I would be interested in knowing at which age people tend to purchase McMansions or other large homes. For example, buying a McMansion in one’s 50s might not be the best idea if someone wants to retire at 65. If a homeowner is willing to live in a home for a longer period of time, say more than 10-15 years, then such a purchase might not be as unreasonable as the homeowner can pay off more of their mortgage. Living in a home long-term may not be possible for everyone given changing job circumstances as well as the general mobile nature of American society but there are ways to help ensure one could make more money off of selling a large home.

Growing interest in the investment potential of farmland

With people looking for good investments, farmland is getting some attention:

Just how hot is American farmland? By some accounts the value of farmland is up 20% this year alone. That’s better than stocks or gold. During the past two decades, owning farmland would have produced an annual return of nearly 11%, according to Hancock Agricultural Investment Group. And that covers a time period when tech stocks boomed and crashed, and housing boomed and crashed. So at a time when investors are still looking for safety, farmland is becoming the “it” investment.

The article goes on to say that because food demand is up, particularly for corn, and crop yields are up because of improved technology. At the same time, perhaps there is a market bubble going on here and it is difficult to get into the business of owning farmland.

I find it interesting that there is no mention of land development in all of this. In areas of sprawl, farmers can benefit from skyrocketing land prices as developers and builders look to acquire buildable acreage. But this story seems to be talking mainly about farm land in the middle of country, not farmland on the booming southwest edge of the Chicago region. In the long term, is farmland more valuable because of the commodity values (which can fluctuate) or because it can eventually be sold for other profitable uses?

Perhaps this all works because it is difficult to envision too much more American land becoming farmland – the total number of cropland (and farmland and pasture) acres has dropped from over 445 million acres in 1997 to over 406 million acres in 2007. If food demand is continually strong and there is a somewhat fixed number of acres that can be farmed, perhaps this is indeed valuable land.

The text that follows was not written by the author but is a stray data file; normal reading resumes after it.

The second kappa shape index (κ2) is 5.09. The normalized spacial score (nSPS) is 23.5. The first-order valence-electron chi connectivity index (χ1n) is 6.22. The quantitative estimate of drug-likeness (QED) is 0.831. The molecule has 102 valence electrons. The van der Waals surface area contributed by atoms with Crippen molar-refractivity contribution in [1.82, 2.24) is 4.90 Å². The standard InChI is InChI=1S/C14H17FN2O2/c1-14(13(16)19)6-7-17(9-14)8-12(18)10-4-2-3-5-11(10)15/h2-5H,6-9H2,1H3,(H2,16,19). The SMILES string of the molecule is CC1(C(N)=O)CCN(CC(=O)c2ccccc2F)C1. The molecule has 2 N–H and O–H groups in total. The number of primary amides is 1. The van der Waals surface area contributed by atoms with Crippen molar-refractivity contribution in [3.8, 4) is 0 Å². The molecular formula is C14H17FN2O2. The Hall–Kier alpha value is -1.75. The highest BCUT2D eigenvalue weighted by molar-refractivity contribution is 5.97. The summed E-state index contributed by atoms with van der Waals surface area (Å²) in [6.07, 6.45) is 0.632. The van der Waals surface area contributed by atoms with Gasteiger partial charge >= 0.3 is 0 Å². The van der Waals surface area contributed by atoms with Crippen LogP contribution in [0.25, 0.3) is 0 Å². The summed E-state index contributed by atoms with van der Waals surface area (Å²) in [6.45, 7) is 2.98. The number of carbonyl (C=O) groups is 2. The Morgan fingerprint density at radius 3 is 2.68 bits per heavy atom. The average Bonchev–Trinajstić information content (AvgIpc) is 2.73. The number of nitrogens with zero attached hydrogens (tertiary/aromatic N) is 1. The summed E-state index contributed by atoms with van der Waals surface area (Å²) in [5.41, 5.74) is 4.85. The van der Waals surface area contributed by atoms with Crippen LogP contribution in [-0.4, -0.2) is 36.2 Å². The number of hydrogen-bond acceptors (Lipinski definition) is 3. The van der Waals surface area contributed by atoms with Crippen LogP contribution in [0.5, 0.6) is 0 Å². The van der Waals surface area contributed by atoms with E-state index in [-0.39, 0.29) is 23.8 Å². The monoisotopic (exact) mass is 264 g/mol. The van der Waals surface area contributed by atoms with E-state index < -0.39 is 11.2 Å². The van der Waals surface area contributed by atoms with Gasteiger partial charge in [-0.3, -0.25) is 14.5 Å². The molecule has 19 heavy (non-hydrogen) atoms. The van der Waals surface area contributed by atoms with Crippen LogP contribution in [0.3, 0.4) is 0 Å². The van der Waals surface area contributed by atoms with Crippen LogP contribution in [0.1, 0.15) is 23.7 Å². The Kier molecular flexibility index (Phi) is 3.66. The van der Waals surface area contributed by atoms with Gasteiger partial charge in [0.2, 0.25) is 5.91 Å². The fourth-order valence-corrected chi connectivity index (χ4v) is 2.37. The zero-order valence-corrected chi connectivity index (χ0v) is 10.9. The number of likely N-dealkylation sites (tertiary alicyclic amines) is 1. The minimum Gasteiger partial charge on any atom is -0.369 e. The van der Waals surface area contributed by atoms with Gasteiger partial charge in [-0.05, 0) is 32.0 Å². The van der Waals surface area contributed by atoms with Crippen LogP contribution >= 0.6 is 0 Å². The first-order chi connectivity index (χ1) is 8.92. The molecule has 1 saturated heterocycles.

Making big money in real estate in the online world

A number of stories in recent years have highlighted the increasing amount of real money changing hands in online games or environments. A recent example comes from the Entropia Universe where a gamer sold his property for over $600,000:

Take, for instance, what just went down on Planet Calypso, where one of Entropia’s wealthier players has sold off his interests in a “resort asteroid” for an eye-popping $635,000.

The seller is Jon Jacobs, also known as the character ‘Neverdie’. He originally purchased the asteroid in 2005 — eventually converting it into the extravagant resort ‘Club Neverdie’ — for the then-record price of $100,000. For those keeping score, that’s a gain of over $500,000 in just five years. In nerdier terms, that’s an ROI of 535%. Match that, Citibank.

And we’re not talking about Monopoly money here. Launched by Swedish developer MindArk in 2003, Entropia Universe features a real-world, fixed-rate currency exchange that works just like chips at a casino: players trade real cash for in-game funds called PEDs (Project Entropia Dollars), which can at any point be redeemed back for real, spendable cash — minus a transaction fee, of course.

Jacobs was making money from the get-go, however, having earned back his initial hundred-grand investment in just eight months. How? By selling rights to hunt and mine on the asteroid, as well as selling off bits of real estate. He worked it much like any real world landlord, really, but with a lot less red tape and a lot more graphics.

With that kind of a return on investment, will more people flock to these realms to make money? How many people in the world make a steady income based on online gaming?

There has to be a good sociological study being done out there about these types of transactions…